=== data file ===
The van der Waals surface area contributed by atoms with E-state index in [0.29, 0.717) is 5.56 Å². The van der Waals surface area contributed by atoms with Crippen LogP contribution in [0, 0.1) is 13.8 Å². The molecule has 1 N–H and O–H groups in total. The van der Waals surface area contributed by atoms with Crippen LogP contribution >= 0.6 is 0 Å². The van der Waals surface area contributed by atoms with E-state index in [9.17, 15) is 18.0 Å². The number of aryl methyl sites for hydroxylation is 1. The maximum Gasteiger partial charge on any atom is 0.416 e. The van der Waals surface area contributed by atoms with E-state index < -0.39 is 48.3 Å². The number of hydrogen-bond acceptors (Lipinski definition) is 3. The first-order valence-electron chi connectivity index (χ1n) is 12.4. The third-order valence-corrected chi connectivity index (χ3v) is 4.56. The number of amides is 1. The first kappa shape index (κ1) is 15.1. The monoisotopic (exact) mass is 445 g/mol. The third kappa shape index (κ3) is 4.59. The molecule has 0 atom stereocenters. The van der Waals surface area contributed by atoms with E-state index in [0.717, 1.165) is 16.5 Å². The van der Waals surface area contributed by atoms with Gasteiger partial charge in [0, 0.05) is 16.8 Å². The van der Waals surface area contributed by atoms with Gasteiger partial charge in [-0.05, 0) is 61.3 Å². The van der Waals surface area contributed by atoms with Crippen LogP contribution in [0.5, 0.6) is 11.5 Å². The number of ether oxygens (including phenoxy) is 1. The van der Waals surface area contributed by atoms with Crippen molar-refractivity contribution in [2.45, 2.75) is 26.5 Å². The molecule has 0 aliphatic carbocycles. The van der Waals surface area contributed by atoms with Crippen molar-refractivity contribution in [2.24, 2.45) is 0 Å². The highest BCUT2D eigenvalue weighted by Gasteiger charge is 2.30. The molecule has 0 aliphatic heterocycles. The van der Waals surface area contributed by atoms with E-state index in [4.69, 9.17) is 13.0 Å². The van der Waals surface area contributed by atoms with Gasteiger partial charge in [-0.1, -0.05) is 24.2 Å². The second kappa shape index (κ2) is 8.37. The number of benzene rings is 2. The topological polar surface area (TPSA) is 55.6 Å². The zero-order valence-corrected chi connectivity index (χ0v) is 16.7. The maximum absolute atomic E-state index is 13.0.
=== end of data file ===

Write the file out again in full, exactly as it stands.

The van der Waals surface area contributed by atoms with E-state index in [0.29, 0.717) is 5.56 Å². The van der Waals surface area contributed by atoms with Crippen LogP contribution in [0, 0.1) is 13.8 Å². The molecule has 1 N–H and O–H groups in total. The van der Waals surface area contributed by atoms with Crippen LogP contribution >= 0.6 is 0 Å². The van der Waals surface area contributed by atoms with E-state index in [9.17, 15) is 18.0 Å². The number of aryl methyl sites for hydroxylation is 1. The maximum Gasteiger partial charge on any atom is 0.416 e. The van der Waals surface area contributed by atoms with E-state index < -0.39 is 48.3 Å². The number of hydrogen-bond acceptors (Lipinski definition) is 3. The first-order valence-electron chi connectivity index (χ1n) is 12.4. The third-order valence-corrected chi connectivity index (χ3v) is 4.56. The number of amides is 1. The first kappa shape index (κ1) is 15.1. The monoisotopic (exact) mass is 445 g/mol. The third kappa shape index (κ3) is 4.59. The molecule has 0 atom stereocenters. The van der Waals surface area contributed by atoms with E-state index in [0.717, 1.165) is 16.5 Å². The van der Waals surface area contributed by atoms with Gasteiger partial charge in [0, 0.05) is 16.8 Å². The van der Waals surface area contributed by atoms with Gasteiger partial charge in [-0.05, 0) is 61.3 Å². The van der Waals surface area contributed by atoms with Crippen LogP contribution in [0.5, 0.6) is 11.5 Å². The number of ether oxygens (including phenoxy) is 1. The van der Waals surface area contributed by atoms with Crippen molar-refractivity contribution in [2.45, 2.75) is 26.5 Å². The molecule has 0 aliphatic carbocycles. The van der Waals surface area contributed by atoms with Crippen molar-refractivity contribution in [2.24, 2.45) is 0 Å². The highest BCUT2D eigenvalue weighted by Gasteiger charge is 2.30. The molecule has 0 aliphatic heterocycles. The van der Waals surface area contributed by atoms with E-state index in [4.69, 9.17) is 13.0 Å². The van der Waals surface area contributed by atoms with Gasteiger partial charge in [-0.1, -0.05) is 24.2 Å². The second kappa shape index (κ2) is 8.37. The number of benzene rings is 2. The topological polar surface area (TPSA) is 55.6 Å². The zero-order valence-corrected chi connectivity index (χ0v) is 16.7. The maximum absolute atomic E-state index is 13.0.